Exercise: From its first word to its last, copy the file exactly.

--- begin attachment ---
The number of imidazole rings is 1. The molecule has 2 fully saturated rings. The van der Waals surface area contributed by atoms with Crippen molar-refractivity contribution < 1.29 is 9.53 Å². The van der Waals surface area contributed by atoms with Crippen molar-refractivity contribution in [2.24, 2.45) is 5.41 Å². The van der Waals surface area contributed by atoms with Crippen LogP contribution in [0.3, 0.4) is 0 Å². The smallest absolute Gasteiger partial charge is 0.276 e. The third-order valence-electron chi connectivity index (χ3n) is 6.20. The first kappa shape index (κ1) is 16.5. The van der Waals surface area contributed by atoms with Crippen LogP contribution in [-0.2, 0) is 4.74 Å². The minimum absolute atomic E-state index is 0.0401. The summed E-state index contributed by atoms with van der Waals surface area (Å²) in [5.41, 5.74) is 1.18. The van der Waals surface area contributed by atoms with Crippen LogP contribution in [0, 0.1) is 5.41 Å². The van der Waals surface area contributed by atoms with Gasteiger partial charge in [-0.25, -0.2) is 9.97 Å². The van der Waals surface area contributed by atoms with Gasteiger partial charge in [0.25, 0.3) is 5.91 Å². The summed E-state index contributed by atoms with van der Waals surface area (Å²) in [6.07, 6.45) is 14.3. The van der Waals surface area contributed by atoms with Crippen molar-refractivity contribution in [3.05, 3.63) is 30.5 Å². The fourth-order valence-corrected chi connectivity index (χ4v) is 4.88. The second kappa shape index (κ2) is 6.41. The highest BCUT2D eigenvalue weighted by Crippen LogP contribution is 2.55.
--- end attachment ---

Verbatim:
The number of imidazole rings is 1. The molecule has 2 fully saturated rings. The van der Waals surface area contributed by atoms with Crippen molar-refractivity contribution < 1.29 is 9.53 Å². The van der Waals surface area contributed by atoms with Crippen molar-refractivity contribution in [2.24, 2.45) is 5.41 Å². The van der Waals surface area contributed by atoms with Crippen LogP contribution in [0.3, 0.4) is 0 Å². The smallest absolute Gasteiger partial charge is 0.276 e. The third-order valence-electron chi connectivity index (χ3n) is 6.20. The first kappa shape index (κ1) is 16.5. The van der Waals surface area contributed by atoms with Crippen LogP contribution in [-0.2, 0) is 4.74 Å². The minimum absolute atomic E-state index is 0.0401. The summed E-state index contributed by atoms with van der Waals surface area (Å²) in [5.41, 5.74) is 1.18. The van der Waals surface area contributed by atoms with Crippen LogP contribution in [0, 0.1) is 5.41 Å². The van der Waals surface area contributed by atoms with Gasteiger partial charge in [-0.25, -0.2) is 9.97 Å². The van der Waals surface area contributed by atoms with Gasteiger partial charge in [0.25, 0.3) is 5.91 Å². The summed E-state index contributed by atoms with van der Waals surface area (Å²) in [6.07, 6.45) is 14.3. The van der Waals surface area contributed by atoms with Crippen molar-refractivity contribution in [3.05, 3.63) is 30.5 Å². The fourth-order valence-corrected chi connectivity index (χ4v) is 4.88. The second kappa shape index (κ2) is 6.41. The highest BCUT2D eigenvalue weighted by Crippen LogP contribution is 2.55.